Smoke and embers stung his eyes and cheeks and he ducked low to avoid the worst of it. The shop was blackening before his eyes, nearly a decade worth of work turning to ash, but his thoughts were on his dogs. He could hear Bernie’s low whine as he neared the kitchen. Sweat clung to his armpits and slicked his back, the heat from the flames all around making him hiss as he grabbed the door to the stairs. The knob was hot, but he managed to jerk it open.

The stairs were hot and smoky, and he crawled up them, glad that the dogs were close to the door. He could hear Apollo’s anxious pacing as he got nearer to the top of the stairs.

“It’s all right,” he said, coughing as he knelt beside the kennels. Bernie’s came open with a click, and he pointed down the stairs. “Outside. Find Eggsy.”

Bernie obeyed, clumping down the stairs faster than Merlin had ever seen him go before. Artemis was next, and she scooted down after Bernie. Apollo had been frantically rocking his kennel back and forth, howling since the flames must have started, and the latch to his cage was stuck.

Merlin coughed, trying to see in the haze and he felt himself getting dizzy. Apollo wasn’t helping, pawing at his hands as he fumbled with the latch. He finally got it open, and Apollo bolted, edging around Merlin and down the stairs, out the door. Merlin, not thinking, stumbled to his feet and inhaled a lungful of smoke.

The dizziness came back with a vengeance, and he slumped to the floor, a foot from the stairs. He could hear sirens in the distance.

Well, he thought dazedly, at least the dogs are safe.


James and Martin had ridden with Merlin to the hospital, leaving Eggsy to handle getting the dogs safely back to Merlin’s flat and handling questions being asked by the firefighters. The dogs were singed, but okay, after a brief examination. Bernie settled into the back seat of Merlin’s Citroen with a huff and laid his head on Roxy’s lap. Artemis and Apollo settled in the back, curled up in the other seat almost on top of one another. Apollo kept licking his sister's ears, whining softly.

The mood was far more subdued on the way there, and Eggsy kept glancing at Roxy in the rearview. Tilde was silent, her fingers clutching her little bag. He reached over, covering his hand with her own.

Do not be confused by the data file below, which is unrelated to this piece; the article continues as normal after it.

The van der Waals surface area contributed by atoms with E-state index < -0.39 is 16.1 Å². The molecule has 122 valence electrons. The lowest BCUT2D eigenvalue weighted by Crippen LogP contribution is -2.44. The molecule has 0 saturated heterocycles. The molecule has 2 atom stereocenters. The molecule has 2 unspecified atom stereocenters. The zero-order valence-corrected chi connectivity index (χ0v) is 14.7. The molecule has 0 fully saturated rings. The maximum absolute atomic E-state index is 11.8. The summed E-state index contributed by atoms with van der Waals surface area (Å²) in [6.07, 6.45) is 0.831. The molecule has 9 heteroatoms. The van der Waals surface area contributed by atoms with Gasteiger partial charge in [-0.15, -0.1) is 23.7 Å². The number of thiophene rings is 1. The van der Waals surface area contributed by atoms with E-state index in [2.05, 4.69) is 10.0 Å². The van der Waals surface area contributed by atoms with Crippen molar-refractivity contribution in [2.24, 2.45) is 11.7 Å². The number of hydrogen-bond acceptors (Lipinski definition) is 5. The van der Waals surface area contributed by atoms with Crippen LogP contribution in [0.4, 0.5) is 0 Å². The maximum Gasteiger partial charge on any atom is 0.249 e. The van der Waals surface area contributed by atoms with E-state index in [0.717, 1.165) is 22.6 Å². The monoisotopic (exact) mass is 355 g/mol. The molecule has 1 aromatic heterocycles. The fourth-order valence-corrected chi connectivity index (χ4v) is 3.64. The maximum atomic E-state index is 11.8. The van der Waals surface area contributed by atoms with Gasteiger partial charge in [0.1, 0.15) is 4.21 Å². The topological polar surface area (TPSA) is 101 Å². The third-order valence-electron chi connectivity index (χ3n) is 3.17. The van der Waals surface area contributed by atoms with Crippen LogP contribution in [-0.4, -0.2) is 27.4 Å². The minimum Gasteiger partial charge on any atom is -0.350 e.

“It’ll be okay, Tilde,” Eggsy said. “You’ll see. We need to get the dogs settled, and then we’ll call Merlin’s mum, and we’ll meet her at the hospital.”

She nodded, swallowing. “Your uncle was very brave.”

“Very stupid,” Roxy said, correcting her from the back seat. “He did lava walks in Hawaii and I told him it wasn’t the same but—”

“He was brilliant, Rox. We wouldn’t have got to Merlin before those timbers fell if he hadn’t charged in.” Eggsy turned onto Merlin’s street and pulled up at his door. He got the dogs inside with fresh water, using a damp towel to get some of the smoke smell out of their fur. He’d have to turn them out into the back garden for a while, until he could bath them properly, but it was a good start.

He grabbed Merlin’s address book from his desk and thumbed through it until he found Lucy’s number.

“He still keeps an address book?” Roxy asked. She and Tilde had been packing Merlin some comfort items for the hospital, under Eggsy’s discretion, but she squinted at the little leatherbound book. “He seemed like a tech fiend.”

“He always says there’s nothing wrong with paper copies,” Eggsy replied, dialing out on his mobile.

“Hello?” Lucy said.

“Ms. Sheffield,” he said. “I’m Merlin’s shop boy—”

“Eggsy, yes, dear, what can I do for you?” she asked. Eggsy blinked, then continued on. Merlin had spoken about him before?